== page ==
Another reason McDonald’s prices in Denmark are high is that Danish workers are well-protected. Thanks to solid trade union laws and a collective focus, Danish McDonald’s workers enjoy higher wages — despite no federal minimum wage.

Moreover, employees get several benefits, such as sick leave.

Granted, the country does have a “flexicurity” model — which makes it easy for companies to fire employees. However, compared to their American counterparts, the safety net is much larger if something occurs. 

How Much Is A Big Mac In Denmark

What is the cost of a Big Mac in Denmark compared to the other Nordic countries?

Now that we’ve discussed McDonald’s prices in Denmark and why Big Macs and quarter pounders cost more, it’s worth looking at the differences compared to the other Nordic countries.

Before we go any further, it’s worth pointing out that Iceland hasn’t been a happy place for many fast food companies — and McDonald’s is one of many to try its luck without success. Instead, we’ll compare Norway, Sweden, and Finland with Denmark.


Norway is one of the most beautiful countries on the planet, but it’s also one of the priciest. And the nation’s cost of living is evident if you look at its McDonald’s outlets; the price of Big Macs in the country average out at 57 Norwegian Kroner, which is 44.02(!) DKK and $6.58.

Of course, we also need to remember that Norway is one of the world’s wealthiest countries, and its median income is very high. Like Denmark, employees in Norway earn a living wage — even though no mandatory minimum hourly price exists.


None of the Nordic countries are particularly budget-friendly, but Sweden is relatively affordable to visit compared to Denmark, Norway, and Iceland. Nonetheless, the country still has a high standard of living, and the price of a Big Mac here is 54 Swedish Kronor.

54 SEK is roughly 38 DKK and $5.81 if we compare the market exchange rate to U.S. Dollars. Like Norway and Denmark, McDonald’s employees in Sweden aren’t subjected to a minimum wage — but working conditions are good.

Like many unskilled workers in the country, they’re paid pretty well.


Finland is a bit of an anomaly compared to its Nordic cousins. The Finnish language has next to nothing in common with any of the others, and it’s the only Nordic country in the Euro Area (unless you class Estonia as Nordic, but the official definition does not).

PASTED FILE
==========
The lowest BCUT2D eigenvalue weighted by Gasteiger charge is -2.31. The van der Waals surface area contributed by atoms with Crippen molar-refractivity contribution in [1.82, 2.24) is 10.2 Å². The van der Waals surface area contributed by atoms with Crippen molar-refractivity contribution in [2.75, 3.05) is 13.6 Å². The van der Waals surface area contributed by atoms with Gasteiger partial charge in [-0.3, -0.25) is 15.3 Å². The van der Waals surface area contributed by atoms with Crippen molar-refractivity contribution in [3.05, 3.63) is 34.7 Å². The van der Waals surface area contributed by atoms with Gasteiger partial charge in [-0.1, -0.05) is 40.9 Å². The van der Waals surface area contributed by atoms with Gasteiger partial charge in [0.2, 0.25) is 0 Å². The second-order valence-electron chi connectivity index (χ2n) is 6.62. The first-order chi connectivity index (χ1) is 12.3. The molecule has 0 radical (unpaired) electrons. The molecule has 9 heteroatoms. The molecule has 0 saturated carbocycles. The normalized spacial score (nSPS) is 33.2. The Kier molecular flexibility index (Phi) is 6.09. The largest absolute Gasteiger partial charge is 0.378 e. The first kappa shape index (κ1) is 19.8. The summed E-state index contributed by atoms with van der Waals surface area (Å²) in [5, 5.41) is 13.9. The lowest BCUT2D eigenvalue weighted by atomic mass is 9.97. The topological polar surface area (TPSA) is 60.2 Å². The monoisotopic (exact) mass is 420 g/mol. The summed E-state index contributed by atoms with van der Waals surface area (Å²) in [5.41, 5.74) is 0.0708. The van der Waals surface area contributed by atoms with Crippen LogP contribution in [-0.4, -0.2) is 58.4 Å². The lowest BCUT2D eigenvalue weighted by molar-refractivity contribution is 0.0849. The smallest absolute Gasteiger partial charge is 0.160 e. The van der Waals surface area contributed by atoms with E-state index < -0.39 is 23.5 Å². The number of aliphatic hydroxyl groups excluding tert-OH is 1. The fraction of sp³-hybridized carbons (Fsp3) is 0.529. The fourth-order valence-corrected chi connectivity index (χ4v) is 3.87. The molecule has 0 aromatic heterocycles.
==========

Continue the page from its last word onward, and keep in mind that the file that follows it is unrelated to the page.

Working out how much a Big Mac costs in Finland is tricky because The Economist’s Big Mac Index covers the average for the Eurozone as a whole. For the Euro Area, the median price of a Big Mac is €4.42 — which is just under 33 DKK and around $4.92.

Considering that Finland is one of the most expensive countries to use the Euro, we can guess that it’s closer to the upper part of that price.

How expensive is the price of a Big Mac in Denmark compared to other countries?

Now that we’ve covered McDonald’s prices in Denmark compared to the other Nordic countries, it’s worth looking at a selection of other nations. Below, you’ll see how much a Big Mac costs in Denmark compared to three other Western countries.


Switzerland is one of the richest countries globally, and it’s more expensive than Norway in many instances. The Big Mac Index backs that up, with a Big Mac in Switzerland costing 6.50 Swiss Francs — which is just over $7 and almost 47 DKK.


Canada shares many similarities with the US, but it’s probably a little more similar to Europe culturally. A Big Mac costs a little more than Denmark, with $6.77 CAD coming in at just over 36 DKK.

The UK 

The UK and Denmark have a lot of cultural similarities, with their love for beer and football being two. Their Big Mac Prices are also pretty similar. A Big Mac in the UK costs £3.59 across the North Sea, which is 31.58 DKK and almost bang on the same.

McDonald’s prices in Denmark come at a premium

How much does a Big Mac cost in Denmark, then? Well, now you know.

Denmark is one of the most expensive countries in Europe, with high tax rates to match. But it’s clear to see that both are worth it for such a high quality of life. The Danes receive good health care, generous maternity leave, and several other benefits.

You can’t gauge a complete picture of the cost of living without factoring in your personal lifestyle choices, but the Big Mac Index is probably about as good of a leveler as you’ll get.

Big Mac prices in Denmark are among some of the highest on the globe, but McDonald’s employees in the country enjoy much better working conditions than in most other places.

You might not work at McDonald’s in Copenhagen, but you’ll almost certainly enjoy a wonderful life if you move here — so why not read up and decide for yourself if it’s worth moving?